Patients with cholera may have massive diarrhoea and often vomit.
They must be placed on a pierced bed or chair.
Stools are collected in a bucket positioned under the patient, to improve comfort and avoid the pathogen spreading into the environment.
A second bucket is positioned near the bed or chair to collect vomit.
The beds and chairs must be waterproof, washable, easy to disinfect between two patients and, if possible, easy to store when the outbreak is over a Citation a. If this is not possible, mats can be used but they must be changed between each patient and burned as they are not washable. .
The size of the hole in the bed or chair depends on the age of the patient: 20 cm for adults; 10 cm for children.
The bed should be high enough to position a bucket underneath to collect the stools. However, if the bed is over 70 cm high there is a risk of the excreta splashing. The buckets should not be covered while they are in use: nevertheless they should preferably be covered when transporting the stools and vomit to the dedicated excreta pit.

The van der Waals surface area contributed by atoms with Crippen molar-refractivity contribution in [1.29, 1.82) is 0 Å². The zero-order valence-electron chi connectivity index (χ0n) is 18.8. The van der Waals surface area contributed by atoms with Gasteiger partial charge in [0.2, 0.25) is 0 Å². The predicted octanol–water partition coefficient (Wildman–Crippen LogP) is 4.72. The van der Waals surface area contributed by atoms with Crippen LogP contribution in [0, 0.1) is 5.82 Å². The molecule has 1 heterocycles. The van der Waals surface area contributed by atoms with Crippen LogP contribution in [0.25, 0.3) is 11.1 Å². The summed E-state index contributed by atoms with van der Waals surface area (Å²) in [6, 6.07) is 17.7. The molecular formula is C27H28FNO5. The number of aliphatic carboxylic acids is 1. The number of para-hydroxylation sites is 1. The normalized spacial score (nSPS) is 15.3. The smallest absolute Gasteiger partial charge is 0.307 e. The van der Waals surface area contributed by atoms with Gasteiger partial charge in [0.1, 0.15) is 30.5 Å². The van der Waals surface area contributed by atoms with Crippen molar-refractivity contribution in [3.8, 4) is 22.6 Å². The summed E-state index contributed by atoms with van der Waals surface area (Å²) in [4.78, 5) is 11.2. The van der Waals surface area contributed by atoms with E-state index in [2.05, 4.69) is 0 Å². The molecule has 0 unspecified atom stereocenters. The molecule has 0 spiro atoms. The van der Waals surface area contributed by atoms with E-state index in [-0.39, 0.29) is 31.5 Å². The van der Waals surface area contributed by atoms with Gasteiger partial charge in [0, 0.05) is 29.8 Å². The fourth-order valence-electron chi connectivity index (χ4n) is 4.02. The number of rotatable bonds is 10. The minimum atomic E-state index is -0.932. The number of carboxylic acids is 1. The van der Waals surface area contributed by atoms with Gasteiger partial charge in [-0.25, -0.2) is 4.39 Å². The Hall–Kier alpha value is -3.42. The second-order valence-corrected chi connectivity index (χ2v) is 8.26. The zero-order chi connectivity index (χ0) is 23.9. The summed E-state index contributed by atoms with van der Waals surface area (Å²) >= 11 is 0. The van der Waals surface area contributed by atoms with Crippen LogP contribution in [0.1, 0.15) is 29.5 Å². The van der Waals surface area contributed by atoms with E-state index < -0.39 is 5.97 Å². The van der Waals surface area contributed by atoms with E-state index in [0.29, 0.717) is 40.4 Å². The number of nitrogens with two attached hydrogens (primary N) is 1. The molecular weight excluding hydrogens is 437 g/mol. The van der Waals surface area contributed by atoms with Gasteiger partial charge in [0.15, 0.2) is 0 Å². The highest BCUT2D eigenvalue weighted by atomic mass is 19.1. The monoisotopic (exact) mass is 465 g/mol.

All patients patients receiving infusion therapy or severely ill (e.g., with a concomitant infection such as malaria) or who spend the night in a CTC/CTU, need a bed.
Patients on short term oral treatment (a few hours or one day) and who are doing well (conscious, cooperative, have no serious problems) can be placed on a chair.
When a bed is not needed, it is always better to place a patient on a pierced chair than on a normal, unpierced chair or on the floor.
Pierced chairs are sufficient in ORPs.
CTCs/CTUs can have pierced chairs for patients on oral treatments (Plan A or B) and in recovery phase, as long as treatment is given during the day. Where there is little space, it is better to use pierced chairs to save space and to monitor patients until treatment is completed rather than send patients home too early because of a lack of beds.
- (a)If this is not possible, mats can be used but they must be changed between each patient and burned as they are not washable.